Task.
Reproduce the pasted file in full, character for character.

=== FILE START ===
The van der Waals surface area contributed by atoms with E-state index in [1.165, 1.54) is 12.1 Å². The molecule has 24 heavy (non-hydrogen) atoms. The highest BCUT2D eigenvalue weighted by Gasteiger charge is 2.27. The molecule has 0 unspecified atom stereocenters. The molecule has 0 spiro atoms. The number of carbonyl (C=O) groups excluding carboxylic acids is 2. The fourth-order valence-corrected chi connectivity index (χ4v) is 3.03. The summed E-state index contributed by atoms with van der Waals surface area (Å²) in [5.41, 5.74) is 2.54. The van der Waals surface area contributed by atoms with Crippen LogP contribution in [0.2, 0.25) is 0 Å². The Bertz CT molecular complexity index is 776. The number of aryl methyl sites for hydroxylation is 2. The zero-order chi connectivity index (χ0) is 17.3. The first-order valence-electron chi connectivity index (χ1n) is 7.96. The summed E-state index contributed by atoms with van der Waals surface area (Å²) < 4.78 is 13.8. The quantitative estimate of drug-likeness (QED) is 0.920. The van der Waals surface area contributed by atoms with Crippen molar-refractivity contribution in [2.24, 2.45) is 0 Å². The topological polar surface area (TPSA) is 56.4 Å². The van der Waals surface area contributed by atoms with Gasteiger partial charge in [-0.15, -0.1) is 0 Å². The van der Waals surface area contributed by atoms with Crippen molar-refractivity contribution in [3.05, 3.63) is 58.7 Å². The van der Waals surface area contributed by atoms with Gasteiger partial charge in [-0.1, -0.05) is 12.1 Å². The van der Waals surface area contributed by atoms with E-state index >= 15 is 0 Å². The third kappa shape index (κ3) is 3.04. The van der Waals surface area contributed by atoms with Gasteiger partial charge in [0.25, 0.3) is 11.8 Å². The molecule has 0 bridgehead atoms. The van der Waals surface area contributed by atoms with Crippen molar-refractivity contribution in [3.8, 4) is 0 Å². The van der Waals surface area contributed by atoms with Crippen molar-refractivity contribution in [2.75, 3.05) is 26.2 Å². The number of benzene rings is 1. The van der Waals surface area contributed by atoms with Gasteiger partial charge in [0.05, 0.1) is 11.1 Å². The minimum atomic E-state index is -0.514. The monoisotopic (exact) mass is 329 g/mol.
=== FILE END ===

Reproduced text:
The van der Waals surface area contributed by atoms with E-state index in [1.165, 1.54) is 12.1 Å². The molecule has 24 heavy (non-hydrogen) atoms. The highest BCUT2D eigenvalue weighted by Gasteiger charge is 2.27. The molecule has 0 unspecified atom stereocenters. The molecule has 0 spiro atoms. The number of carbonyl (C=O) groups excluding carboxylic acids is 2. The fourth-order valence-corrected chi connectivity index (χ4v) is 3.03. The summed E-state index contributed by atoms with van der Waals surface area (Å²) in [5.41, 5.74) is 2.54. The van der Waals surface area contributed by atoms with Crippen LogP contribution in [0.2, 0.25) is 0 Å². The Bertz CT molecular complexity index is 776. The number of aryl methyl sites for hydroxylation is 2. The zero-order chi connectivity index (χ0) is 17.3. The first-order valence-electron chi connectivity index (χ1n) is 7.96. The summed E-state index contributed by atoms with van der Waals surface area (Å²) < 4.78 is 13.8. The quantitative estimate of drug-likeness (QED) is 0.920. The van der Waals surface area contributed by atoms with Crippen molar-refractivity contribution in [2.24, 2.45) is 0 Å². The topological polar surface area (TPSA) is 56.4 Å². The van der Waals surface area contributed by atoms with Gasteiger partial charge in [-0.15, -0.1) is 0 Å². The van der Waals surface area contributed by atoms with Crippen molar-refractivity contribution in [3.05, 3.63) is 58.7 Å². The van der Waals surface area contributed by atoms with Gasteiger partial charge in [-0.1, -0.05) is 12.1 Å². The van der Waals surface area contributed by atoms with E-state index >= 15 is 0 Å². The third kappa shape index (κ3) is 3.04. The van der Waals surface area contributed by atoms with Gasteiger partial charge in [0.25, 0.3) is 11.8 Å². The molecule has 0 bridgehead atoms. The van der Waals surface area contributed by atoms with Crippen molar-refractivity contribution in [3.8, 4) is 0 Å². The van der Waals surface area contributed by atoms with Crippen molar-refractivity contribution in [2.75, 3.05) is 26.2 Å². The number of benzene rings is 1. The van der Waals surface area contributed by atoms with Gasteiger partial charge in [0.05, 0.1) is 11.1 Å². The minimum atomic E-state index is -0.514. The monoisotopic (exact) mass is 329 g/mol.